Some time in the past, the phrase we often quote came in to our vernacular; “time is money”. This subtle hint is a comment on one of our American values. If you’re not using your time wisely it’s costing you money. Money is worth the pursuit. This concept has found its way in to our thinking when we engage in ministry. Crossing cultural boundaries, well meaning mission workers can easily fall in the trap of assuming the people of their host country only need to buy what we sell. We have good programs that can make them successful. The tendency is to move in quick, sell hard, and present the bottom line of acceptance as proof of the sale. Sometimes it actually works. Once in a while there are measurable results. However, most of the time this is not the case.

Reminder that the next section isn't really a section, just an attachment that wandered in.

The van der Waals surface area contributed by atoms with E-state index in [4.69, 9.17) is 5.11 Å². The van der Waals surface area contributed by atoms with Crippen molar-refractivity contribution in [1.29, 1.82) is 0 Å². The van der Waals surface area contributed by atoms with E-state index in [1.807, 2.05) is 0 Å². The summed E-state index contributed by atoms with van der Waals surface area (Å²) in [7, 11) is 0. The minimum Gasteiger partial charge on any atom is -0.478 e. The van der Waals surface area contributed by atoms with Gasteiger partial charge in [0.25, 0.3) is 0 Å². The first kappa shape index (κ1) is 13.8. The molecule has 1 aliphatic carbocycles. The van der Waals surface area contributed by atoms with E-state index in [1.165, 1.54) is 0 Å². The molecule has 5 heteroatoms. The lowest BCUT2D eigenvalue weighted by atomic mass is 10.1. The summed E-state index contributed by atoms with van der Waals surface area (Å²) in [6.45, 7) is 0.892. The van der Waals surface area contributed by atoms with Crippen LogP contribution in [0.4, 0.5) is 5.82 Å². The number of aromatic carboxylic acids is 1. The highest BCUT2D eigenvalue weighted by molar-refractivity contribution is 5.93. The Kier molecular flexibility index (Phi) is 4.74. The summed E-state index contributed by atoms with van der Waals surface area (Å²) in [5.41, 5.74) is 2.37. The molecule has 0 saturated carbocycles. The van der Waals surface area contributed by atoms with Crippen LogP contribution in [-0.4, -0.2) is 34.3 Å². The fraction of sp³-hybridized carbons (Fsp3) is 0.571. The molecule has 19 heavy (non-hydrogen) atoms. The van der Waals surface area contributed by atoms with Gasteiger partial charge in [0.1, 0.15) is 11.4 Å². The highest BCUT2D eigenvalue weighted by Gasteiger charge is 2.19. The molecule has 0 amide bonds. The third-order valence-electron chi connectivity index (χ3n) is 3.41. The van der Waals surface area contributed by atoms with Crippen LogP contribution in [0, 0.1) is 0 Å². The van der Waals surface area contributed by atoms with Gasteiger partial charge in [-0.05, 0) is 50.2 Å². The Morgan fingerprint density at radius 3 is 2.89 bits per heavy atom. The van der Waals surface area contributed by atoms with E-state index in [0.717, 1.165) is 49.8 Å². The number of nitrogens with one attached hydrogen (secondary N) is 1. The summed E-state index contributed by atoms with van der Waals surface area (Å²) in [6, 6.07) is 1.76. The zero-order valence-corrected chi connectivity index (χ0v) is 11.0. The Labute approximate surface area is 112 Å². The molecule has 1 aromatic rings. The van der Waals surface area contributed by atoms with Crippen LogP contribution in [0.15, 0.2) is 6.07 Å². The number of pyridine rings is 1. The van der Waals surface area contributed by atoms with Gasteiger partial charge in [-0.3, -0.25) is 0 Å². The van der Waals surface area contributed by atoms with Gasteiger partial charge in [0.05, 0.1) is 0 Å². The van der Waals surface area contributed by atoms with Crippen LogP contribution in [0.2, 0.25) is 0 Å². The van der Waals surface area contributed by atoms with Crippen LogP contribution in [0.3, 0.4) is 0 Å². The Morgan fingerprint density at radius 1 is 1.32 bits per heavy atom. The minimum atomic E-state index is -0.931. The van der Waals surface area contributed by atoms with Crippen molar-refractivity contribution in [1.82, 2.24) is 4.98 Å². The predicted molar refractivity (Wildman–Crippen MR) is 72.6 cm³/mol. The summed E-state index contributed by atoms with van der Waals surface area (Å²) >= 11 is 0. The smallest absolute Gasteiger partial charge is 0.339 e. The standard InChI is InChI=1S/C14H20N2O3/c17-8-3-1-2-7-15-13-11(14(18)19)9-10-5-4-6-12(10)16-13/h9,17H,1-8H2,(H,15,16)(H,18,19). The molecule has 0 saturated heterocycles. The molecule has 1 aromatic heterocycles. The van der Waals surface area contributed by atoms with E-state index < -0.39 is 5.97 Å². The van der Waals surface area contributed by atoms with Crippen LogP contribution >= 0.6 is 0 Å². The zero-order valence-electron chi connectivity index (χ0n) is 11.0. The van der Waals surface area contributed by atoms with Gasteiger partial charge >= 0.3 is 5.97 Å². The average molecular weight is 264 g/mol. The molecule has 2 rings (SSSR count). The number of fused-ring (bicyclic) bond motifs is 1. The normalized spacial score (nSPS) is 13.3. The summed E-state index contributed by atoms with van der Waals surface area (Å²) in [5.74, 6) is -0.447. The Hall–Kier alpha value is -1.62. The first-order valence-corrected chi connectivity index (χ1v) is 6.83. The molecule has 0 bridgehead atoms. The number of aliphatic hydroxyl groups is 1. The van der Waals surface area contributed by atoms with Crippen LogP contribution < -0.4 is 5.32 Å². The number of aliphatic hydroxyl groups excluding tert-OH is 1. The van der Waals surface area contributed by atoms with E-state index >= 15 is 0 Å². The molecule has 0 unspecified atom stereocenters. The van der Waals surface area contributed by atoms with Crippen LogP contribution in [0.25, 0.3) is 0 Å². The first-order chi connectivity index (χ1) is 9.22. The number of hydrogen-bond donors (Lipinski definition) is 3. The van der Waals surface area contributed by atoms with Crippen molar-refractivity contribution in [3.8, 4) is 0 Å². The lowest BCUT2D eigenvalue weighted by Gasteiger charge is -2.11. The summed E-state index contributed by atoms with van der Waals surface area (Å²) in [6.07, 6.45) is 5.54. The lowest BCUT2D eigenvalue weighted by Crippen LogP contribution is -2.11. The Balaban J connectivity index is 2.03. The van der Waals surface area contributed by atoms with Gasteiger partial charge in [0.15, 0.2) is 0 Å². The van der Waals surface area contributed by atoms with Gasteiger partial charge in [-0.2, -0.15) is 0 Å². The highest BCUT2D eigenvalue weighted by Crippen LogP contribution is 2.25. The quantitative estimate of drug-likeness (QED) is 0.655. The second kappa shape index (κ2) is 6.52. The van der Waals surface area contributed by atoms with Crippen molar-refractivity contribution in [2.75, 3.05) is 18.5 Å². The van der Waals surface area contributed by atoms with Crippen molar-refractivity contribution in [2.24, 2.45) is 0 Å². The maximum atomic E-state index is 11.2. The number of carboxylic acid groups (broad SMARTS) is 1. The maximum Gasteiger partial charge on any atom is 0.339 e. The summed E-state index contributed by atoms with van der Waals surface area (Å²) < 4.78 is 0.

I was once a salesman myself. I thought by showing up and presenting my plans and strategies to conquer the world I would be the catalyst to bring enlightenment to my foreign hosts. (I hate to think about the wasted effort.) Somewhere along the way, over time, I learned a valuable lesson. That lesson is this. Ministry grows out of relationship and relationship takes time to develop and nurture. There is no short cut, not of any lasting measure.
Sowing the seeds for long term ministry requires patience and an abiding trust in the sovereignty of God. If we believe we are doing God’s work, why do we assume the God who has always existed is in a hurry for us to get it done? Most of my life I practiced the adage, “let’s do something, even if it’s wrong.” To be willing to take my time is a learned skill that I’ve come to late in life. The formula for long term and lasting ministry is the proper blending of relationship and time.